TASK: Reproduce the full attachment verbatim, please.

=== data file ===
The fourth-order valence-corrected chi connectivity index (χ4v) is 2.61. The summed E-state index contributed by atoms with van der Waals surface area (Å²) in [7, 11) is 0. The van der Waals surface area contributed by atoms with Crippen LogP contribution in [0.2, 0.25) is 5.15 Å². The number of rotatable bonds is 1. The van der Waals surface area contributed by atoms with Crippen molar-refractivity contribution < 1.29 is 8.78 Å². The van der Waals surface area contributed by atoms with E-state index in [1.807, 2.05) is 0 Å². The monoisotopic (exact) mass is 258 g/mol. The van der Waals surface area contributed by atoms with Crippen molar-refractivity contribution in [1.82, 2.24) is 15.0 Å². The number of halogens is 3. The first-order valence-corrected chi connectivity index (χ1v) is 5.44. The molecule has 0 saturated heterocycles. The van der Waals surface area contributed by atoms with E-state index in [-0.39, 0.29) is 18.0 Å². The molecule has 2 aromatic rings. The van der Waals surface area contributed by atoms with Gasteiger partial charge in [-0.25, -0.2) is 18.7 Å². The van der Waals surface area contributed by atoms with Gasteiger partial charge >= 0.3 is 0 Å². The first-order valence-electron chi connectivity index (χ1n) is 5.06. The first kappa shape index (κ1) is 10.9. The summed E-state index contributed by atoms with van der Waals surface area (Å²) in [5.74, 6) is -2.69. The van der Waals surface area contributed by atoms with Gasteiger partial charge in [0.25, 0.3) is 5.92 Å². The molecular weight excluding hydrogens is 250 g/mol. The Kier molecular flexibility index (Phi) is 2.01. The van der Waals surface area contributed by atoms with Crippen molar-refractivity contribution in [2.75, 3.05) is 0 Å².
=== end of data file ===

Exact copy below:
The fourth-order valence-corrected chi connectivity index (χ4v) is 2.61. The summed E-state index contributed by atoms with van der Waals surface area (Å²) in [7, 11) is 0. The van der Waals surface area contributed by atoms with Crippen LogP contribution in [0.2, 0.25) is 5.15 Å². The number of rotatable bonds is 1. The van der Waals surface area contributed by atoms with Crippen molar-refractivity contribution < 1.29 is 8.78 Å². The van der Waals surface area contributed by atoms with E-state index in [1.807, 2.05) is 0 Å². The monoisotopic (exact) mass is 258 g/mol. The van der Waals surface area contributed by atoms with Crippen molar-refractivity contribution in [1.82, 2.24) is 15.0 Å². The number of halogens is 3. The first-order valence-corrected chi connectivity index (χ1v) is 5.44. The molecule has 0 saturated heterocycles. The van der Waals surface area contributed by atoms with E-state index in [-0.39, 0.29) is 18.0 Å². The molecule has 2 aromatic rings. The van der Waals surface area contributed by atoms with Gasteiger partial charge in [-0.25, -0.2) is 18.7 Å². The van der Waals surface area contributed by atoms with Gasteiger partial charge >= 0.3 is 0 Å². The first-order valence-electron chi connectivity index (χ1n) is 5.06. The first kappa shape index (κ1) is 10.9. The summed E-state index contributed by atoms with van der Waals surface area (Å²) in [5.74, 6) is -2.69. The van der Waals surface area contributed by atoms with Gasteiger partial charge in [0.25, 0.3) is 5.92 Å². The molecular weight excluding hydrogens is 250 g/mol. The Kier molecular flexibility index (Phi) is 2.01. The van der Waals surface area contributed by atoms with Crippen molar-refractivity contribution in [2.75, 3.05) is 0 Å².